Homeowners insurance helps pay for additional living expenses if you move temporarily after a covered loss, such as a hurricane. Your policy may reimburse you for the cost of hotel and food expenses while your home is being repaired. The coverage limit for additional living expenses is sometimes a predetermined amount set by the insurance company, but you may have the option to increase the limits for more protection. You can file several claims for supplemental damage until your home has been restored to its pre-storm condition.
If your contractor discovers even more damage when work begins, you can contact your insurer again. This process can be repeated until all damage caused by the hurricane has been repaired. While hurricane deductibles can be expensive, coverage is essential protection for those in areas at high hurricane risk. Hurricane deductibles are generally activated by an official hurricane resolution from the National Weather Service, but they may vary slightly by state and insurance company.
Fortunately, there's usually no hurricane deductible for renters insurance policies, just the standard deductible. Hurricane damage (such as flood and wind damage) to your car is generally covered, as long as your auto policy includes comprehensive insurance. Factors such as global warming may be causing hurricanes to increase in intensity and frequency, meaning homeowners along the coast must understand how their homeowners insurance coverage reacts to these storms. A hurricane moratorium is a period of time after a hurricane is forecast in which insurance companies do not subscribe to new policies or allow the coverage of existing policies to be updated.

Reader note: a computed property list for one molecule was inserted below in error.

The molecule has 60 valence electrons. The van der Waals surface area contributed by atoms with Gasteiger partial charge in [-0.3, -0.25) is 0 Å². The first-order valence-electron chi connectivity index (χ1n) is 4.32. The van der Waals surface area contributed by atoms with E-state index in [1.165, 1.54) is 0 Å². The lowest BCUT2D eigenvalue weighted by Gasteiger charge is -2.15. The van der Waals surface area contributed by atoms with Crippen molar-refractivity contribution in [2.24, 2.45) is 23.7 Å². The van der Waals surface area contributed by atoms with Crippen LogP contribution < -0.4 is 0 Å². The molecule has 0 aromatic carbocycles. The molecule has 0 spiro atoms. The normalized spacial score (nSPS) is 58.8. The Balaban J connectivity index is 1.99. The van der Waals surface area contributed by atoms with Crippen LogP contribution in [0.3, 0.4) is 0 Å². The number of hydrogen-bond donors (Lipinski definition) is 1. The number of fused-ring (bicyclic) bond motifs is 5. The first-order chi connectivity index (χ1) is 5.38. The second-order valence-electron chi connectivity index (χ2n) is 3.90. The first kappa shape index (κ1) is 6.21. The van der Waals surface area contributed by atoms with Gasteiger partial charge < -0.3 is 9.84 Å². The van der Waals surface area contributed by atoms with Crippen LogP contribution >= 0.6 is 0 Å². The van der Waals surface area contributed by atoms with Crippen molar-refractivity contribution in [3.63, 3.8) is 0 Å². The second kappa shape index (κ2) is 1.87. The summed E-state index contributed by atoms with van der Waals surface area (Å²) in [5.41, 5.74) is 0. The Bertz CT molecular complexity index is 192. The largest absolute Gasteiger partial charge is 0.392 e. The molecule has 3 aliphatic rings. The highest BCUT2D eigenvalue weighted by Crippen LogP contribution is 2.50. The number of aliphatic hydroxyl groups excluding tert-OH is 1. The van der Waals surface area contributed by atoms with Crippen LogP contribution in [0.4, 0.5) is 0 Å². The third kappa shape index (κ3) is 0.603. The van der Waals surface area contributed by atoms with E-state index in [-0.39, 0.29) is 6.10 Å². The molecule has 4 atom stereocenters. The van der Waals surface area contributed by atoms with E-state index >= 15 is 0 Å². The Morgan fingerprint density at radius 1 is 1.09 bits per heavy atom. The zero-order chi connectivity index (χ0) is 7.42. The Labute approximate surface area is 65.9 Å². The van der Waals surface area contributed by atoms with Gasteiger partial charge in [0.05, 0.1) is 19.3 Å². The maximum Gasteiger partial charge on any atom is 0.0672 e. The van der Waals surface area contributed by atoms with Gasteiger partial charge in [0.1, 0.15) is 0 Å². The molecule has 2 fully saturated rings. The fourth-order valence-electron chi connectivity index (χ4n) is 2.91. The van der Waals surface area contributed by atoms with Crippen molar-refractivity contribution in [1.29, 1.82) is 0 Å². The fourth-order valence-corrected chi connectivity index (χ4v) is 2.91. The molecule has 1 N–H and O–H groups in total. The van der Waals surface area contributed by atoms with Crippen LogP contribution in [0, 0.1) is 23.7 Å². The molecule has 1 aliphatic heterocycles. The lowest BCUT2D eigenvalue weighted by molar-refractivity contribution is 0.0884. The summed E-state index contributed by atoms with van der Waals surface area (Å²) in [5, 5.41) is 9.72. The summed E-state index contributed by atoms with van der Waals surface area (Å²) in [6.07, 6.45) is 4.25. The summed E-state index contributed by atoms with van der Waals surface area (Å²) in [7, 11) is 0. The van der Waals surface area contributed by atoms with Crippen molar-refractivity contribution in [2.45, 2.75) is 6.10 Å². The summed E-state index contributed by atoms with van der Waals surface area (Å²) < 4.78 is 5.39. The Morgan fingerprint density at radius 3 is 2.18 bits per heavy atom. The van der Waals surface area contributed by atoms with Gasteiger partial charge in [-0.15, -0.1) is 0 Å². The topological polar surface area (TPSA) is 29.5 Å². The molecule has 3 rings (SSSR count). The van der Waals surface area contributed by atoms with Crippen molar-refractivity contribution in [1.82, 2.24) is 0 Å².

Your fellow citizens, elected officials and the media are paying attention to how insurance companies treat hurricane survivors. If your home insurance covers wind damage or other damage caused by the hurricane, claims may be subject to a separate deductible. Rebuilding is an excellent time to increase the resilience of your home, so you're less likely to have an insurance claim and have to pay a deductible determined for future storms or hurricanes. Almost every state on the Atlantic coast allows insurance companies to require a separate hurricane deductible.
Some homeowners may be surprised to learn that floods, even caused by a hurricane, are generally not covered by a standard home insurance policy. Debris removal after a hurricane can easily exceed that limit, so it's a good idea to check if your insurer offers a coverage endorsement to increase reimbursement for debris removal. When it comes to hurricane protection, insurance policies for renters are just as important as policies for homeowners, but in two different circumstances. Insured homeowners should get coverage for some or all of the damage caused by the hurricane.
There is no “hurricane insurance” or “hurricane coverage”, but there is insurance that covers damage associated with hurricanes.
Leave a Comment